More than a decade ago, an injury to receiver Terrell Owens forced a change to the rules of the NFL. Now, an insult to T.O. could force a change to the rules of the HOF.
Per multiple sources, the Hall of Fame currently is considering a requirement that candidates for enshrinement commit to showing up for the Hall of Fame enshrinement ceremony before the selection committee makes its final choices.
As one source explained it, the issue became a hot topic on Friday in Canton. During the annual Ray Nitschke luncheon, attended only by members of the Hall of Fame, most strongly disagreed with Terrell Owens’ decision to boycott the weekend’s festivities. Some supported Owens. Most if not all agreed that it is important to stop Owens’ boycott of the ceremony from becoming a trend.
The Hall of Famers want advance screening of the candidates along with a commitment that they will show up. The plan, as another source put it, would consist of having the 25 semifinalists sign an agreement that they would show up if selected. It’s currently believed that the adjustment to the procedures is virtually certain to happen.
Three obvious questions arise. First, what happens if the semifinalist refuses to sign the document? Presumably, the person automatically would not become one of the 15 finalists, thereby preventing the members of the selection committee from voting the candidate in.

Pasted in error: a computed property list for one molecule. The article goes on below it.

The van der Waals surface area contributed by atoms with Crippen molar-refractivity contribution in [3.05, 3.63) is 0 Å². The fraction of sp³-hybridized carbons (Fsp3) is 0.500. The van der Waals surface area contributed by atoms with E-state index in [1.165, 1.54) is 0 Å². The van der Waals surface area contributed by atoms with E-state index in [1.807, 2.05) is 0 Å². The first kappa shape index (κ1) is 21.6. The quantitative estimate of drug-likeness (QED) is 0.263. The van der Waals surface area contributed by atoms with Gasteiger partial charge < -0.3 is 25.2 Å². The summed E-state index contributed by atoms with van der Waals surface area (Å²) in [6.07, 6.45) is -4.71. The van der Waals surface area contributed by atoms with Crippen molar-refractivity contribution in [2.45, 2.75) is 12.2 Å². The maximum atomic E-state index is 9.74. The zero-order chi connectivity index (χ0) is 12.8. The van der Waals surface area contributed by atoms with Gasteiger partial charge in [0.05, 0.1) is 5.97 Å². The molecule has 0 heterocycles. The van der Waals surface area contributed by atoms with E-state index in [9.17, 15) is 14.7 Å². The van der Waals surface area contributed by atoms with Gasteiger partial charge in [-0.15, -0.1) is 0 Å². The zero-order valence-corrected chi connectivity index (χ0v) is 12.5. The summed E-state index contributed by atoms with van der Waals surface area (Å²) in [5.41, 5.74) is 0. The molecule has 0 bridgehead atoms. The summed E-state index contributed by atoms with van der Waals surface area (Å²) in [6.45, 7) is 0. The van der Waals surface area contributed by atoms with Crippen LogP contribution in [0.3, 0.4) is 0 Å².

Second, what happens if the person signs the document, wins enshrinement, and then doesn’t show up? Would the Hall of Famer be replaced by an alternate, or would the bronze bust still be added to the Hall of Fame in the new enshrinee’s absence?
Third, and perhaps most importantly, is the Hall of Fame willing to change its bylaws to permit consideration for induction to stray beyond events and dynamics unrelated to the candidate’s football career? If an inclination to not attend the ceremony becomes a factor in keeping someone out of Canton, what about other things that are supposedly off limits when it comes to screening Hall of Famers?
The best approach could be to regard the T.O. situation as a once-in-318 aberration and to continue with the same rules that otherwise would have been applied. Indeed, Owens didn’t show up, but he’s still a Hall of Famer. It wouldn’t be fair to any other potential Hall of Famer to apply a different set of rules.
It also would be wrong to ignore Owens’ overriding point: He was indeed passed over, not once but twice, for reasons unrelated to his accomplishments. The fact that Owens and Randy Moss generally are regarded as the second- and third-, or third- and second-, best receivers of all time behind Jerry Rice coupled with the fact that Moss got in on the first try proves that Owens also should have gotten in on the first try.
So instead of creating a litmus test that violates the letter and spirit of the Hall of Fame’s bylaws for enshrinement, the current members of the Hall of Fame should instead recognize the merit of T.O.’s argument and consider revamping the selection process to ensure that another first-ballot Hall of Famer isn’t made to wait for reasons other than the things he did on the field.